Manual writing - hmm interesting pun, on keys is different than manual writing with guitar. You have the sustain pedal but that doesn't guarantee good sonorities like you'd get with guitar. Plus you don't have much in the way of manual abilities so it would have to be an intellectual process iOW theory, harmony, composition, ie. actual writing.

Do buy the Casio and keep plugging (intended) away.

Very novice writing I can do on keyboard. I just play 3rd's everywhere (in key of C) and see if I can fish out a melody. maybe if I buy the keyboard, the doors to heaven for keys will open up for me. but I doubt that... I already major in guitar.

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My journey was keyboards first starting at 5 (whether I wanted to or not) and then guitar later on. So by 18 I was pretty good with a guitar but had forgotten some about keys however I came back and have done both in bands for many years.

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I've played piano and guitar all of my life. My father, who was my first teacher, taught me to play, to read music and some basic theory. I had a very good music teacher in high school.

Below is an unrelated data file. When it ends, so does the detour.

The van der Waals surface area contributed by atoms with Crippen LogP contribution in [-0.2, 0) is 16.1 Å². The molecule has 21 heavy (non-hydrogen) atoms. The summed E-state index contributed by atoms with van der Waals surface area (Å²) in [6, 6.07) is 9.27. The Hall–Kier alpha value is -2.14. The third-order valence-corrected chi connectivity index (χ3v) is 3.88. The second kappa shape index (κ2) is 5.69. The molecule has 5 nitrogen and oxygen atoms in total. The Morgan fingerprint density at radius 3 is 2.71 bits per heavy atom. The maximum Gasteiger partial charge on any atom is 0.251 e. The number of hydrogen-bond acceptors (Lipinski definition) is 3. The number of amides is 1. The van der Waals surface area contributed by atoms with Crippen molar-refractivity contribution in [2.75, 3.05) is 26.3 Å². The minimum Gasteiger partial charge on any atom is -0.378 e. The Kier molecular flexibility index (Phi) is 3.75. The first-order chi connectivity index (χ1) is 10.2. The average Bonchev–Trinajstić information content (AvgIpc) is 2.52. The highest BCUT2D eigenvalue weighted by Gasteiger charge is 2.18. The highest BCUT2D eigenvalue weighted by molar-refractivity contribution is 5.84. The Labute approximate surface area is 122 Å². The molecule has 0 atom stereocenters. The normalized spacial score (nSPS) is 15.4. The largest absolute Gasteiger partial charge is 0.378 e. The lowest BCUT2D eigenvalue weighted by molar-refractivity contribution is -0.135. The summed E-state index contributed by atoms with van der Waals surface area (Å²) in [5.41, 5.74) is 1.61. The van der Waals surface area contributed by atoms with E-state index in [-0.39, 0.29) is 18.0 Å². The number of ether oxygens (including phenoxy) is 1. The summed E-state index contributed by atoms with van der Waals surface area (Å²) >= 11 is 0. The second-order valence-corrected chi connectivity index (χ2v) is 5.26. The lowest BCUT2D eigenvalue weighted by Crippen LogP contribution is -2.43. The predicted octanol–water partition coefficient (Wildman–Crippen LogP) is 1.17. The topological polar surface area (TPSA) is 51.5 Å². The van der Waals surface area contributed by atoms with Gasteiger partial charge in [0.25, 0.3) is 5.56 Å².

I approach the guitar the same way as I do the piano - where I see all the notes and the chords laid out in front of me. I make us of fingering patterns on the guitar but don't limit myself to 'boxes' when I improvise.

Electric guitar is my main instrument and, although I sometimes use synthesizers (guitar and keyboard), I would describe myself as more of a piano player than a keyboard player.

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I took piano lessons for a while when I was in high school, but I am only a so-so keyboardist. In fact, it's kind of surprising I can play much of anything - I really don't have the hands for it; my fingers are fairly short. But the essentials are the same for any instrument - you have to commit to study, to practice and to playing - that's what it takes to learn and to become accomplished on any instrument. 

I tend to write differently on different instruments. I have talked to other multi-instrumentalists who have shared similar stories on that. I tend to write a bit more analytically on piano, and a bit more intuitively on guitar, if that makes any sense. 

Learning at least some piano is something I highly recommend for all musicians. IMO it really is a great instrument, and not only does it give you a whole new palate of sounds if you get into MIDI keyboards, it makes theory so much easier - everything is easy to "see" with the logical way the keyboard is laid out - much more so IMO than the fretboard is.